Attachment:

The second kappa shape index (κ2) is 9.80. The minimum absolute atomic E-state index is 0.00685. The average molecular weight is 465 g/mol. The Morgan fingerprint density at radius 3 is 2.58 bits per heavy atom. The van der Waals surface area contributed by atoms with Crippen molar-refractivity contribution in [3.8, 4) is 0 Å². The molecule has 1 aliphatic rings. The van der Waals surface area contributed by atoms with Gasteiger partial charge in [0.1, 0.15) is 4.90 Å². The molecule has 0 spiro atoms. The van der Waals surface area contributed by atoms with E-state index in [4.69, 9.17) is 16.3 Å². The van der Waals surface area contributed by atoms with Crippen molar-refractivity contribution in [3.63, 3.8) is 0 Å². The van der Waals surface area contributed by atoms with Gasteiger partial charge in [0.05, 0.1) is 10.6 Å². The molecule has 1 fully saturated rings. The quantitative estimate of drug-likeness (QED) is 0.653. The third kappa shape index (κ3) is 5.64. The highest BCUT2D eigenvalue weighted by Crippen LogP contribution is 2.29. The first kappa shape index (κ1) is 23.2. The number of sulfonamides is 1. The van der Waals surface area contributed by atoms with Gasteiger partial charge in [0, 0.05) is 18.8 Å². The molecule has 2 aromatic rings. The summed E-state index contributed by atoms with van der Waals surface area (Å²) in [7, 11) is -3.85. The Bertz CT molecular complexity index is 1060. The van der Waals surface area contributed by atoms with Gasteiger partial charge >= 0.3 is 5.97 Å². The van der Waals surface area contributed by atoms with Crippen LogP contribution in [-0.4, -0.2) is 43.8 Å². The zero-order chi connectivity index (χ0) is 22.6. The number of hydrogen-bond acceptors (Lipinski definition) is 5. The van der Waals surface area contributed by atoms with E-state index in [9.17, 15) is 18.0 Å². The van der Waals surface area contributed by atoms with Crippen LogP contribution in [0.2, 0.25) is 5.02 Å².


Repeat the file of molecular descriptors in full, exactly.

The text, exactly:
The second kappa shape index (κ2) is 9.80. The minimum absolute atomic E-state index is 0.00685. The average molecular weight is 465 g/mol. The Morgan fingerprint density at radius 3 is 2.58 bits per heavy atom. The van der Waals surface area contributed by atoms with Crippen molar-refractivity contribution in [3.8, 4) is 0 Å². The molecule has 1 aliphatic rings. The van der Waals surface area contributed by atoms with Gasteiger partial charge in [0.1, 0.15) is 4.90 Å². The molecule has 0 spiro atoms. The van der Waals surface area contributed by atoms with E-state index in [4.69, 9.17) is 16.3 Å². The van der Waals surface area contributed by atoms with Crippen molar-refractivity contribution in [3.63, 3.8) is 0 Å². The van der Waals surface area contributed by atoms with Gasteiger partial charge in [0.05, 0.1) is 10.6 Å². The molecule has 1 fully saturated rings. The quantitative estimate of drug-likeness (QED) is 0.653. The third kappa shape index (κ3) is 5.64. The highest BCUT2D eigenvalue weighted by Crippen LogP contribution is 2.29. The first kappa shape index (κ1) is 23.2. The number of sulfonamides is 1. The van der Waals surface area contributed by atoms with Gasteiger partial charge in [0, 0.05) is 18.8 Å². The molecule has 2 aromatic rings. The summed E-state index contributed by atoms with van der Waals surface area (Å²) in [7, 11) is -3.85. The Bertz CT molecular complexity index is 1060. The van der Waals surface area contributed by atoms with Gasteiger partial charge >= 0.3 is 5.97 Å². The van der Waals surface area contributed by atoms with Crippen LogP contribution in [-0.4, -0.2) is 43.8 Å². The zero-order chi connectivity index (χ0) is 22.6. The number of hydrogen-bond acceptors (Lipinski definition) is 5. The van der Waals surface area contributed by atoms with E-state index in [9.17, 15) is 18.0 Å². The van der Waals surface area contributed by atoms with Crippen LogP contribution in [0.2, 0.25) is 5.02 Å².